The existing fleet of Hercules planes is more than 50 years old and breakdowns have hampered some high-profile missions.
New Zealand’s military said on Friday that it would buy five Super Hercules transport planes from United States manufacturer Lockheed Martin for $1bn.
The planes will replace the military’s existing fleet of Hercules planes, all of which are more than 50 years old and have been involved in a series of embarrassing breakdowns in recent years.
Defence Minister Ron Mark said the new planes would be used for operations in New Zealand, the South Pacific and Antarctica.
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“Generations of New Zealanders have grown up and grown old with the Hercules, and they know these aircraft are an essential first line of response,” Mark said in a statement.
He said the new planes would be able to carry a bigger payload as well as travel farther and faster than the current fleet.
Three of the nation’s current C-130 Hercules planes date back to 1965 and the other two to 1969. They have been upgraded over the years, but frequent breakdowns have hampered some high-profile missions. At one point last year, the entire fleet was temporarily grounded.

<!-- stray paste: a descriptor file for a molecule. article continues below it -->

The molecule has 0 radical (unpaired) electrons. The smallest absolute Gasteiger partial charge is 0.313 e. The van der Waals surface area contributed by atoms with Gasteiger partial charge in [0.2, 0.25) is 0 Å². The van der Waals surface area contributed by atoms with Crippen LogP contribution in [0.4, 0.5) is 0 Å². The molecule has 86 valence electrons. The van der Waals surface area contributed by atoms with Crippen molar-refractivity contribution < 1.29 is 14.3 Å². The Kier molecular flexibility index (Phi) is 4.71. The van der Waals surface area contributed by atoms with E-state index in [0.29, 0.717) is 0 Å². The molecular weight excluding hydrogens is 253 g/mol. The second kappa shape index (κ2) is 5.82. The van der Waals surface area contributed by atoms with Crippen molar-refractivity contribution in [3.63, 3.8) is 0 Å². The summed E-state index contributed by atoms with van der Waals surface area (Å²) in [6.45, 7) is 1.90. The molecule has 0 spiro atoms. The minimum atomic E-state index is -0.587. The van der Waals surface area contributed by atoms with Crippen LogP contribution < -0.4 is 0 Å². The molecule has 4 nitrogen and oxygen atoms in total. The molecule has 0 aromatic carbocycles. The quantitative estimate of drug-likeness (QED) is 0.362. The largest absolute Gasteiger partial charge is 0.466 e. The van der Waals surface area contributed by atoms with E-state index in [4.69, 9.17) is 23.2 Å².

New Zealand will take delivery of the first of the new Hercules aircraft in 2024 with the full fleet operating by 2025. The price tag of 1.5 billion New Zealand dollars ($970m) includes a flight simulator and supporting infrastructure.
The country is also due to start upgrading its air mobility capability next year, when it considers options for replacing the air force’s two Boeing 757 aircraft.
The Lockheed C-130 Hercules is an American four-engine turboprop military transport aircraft designed and built originally by Lockheed. Capable of using unprepared runways for takeoffs and landings, the C-130 was originally designed as a troop, medevac, and cargo transport aircraft.
Online Int’l News with additional input by GVS News Desk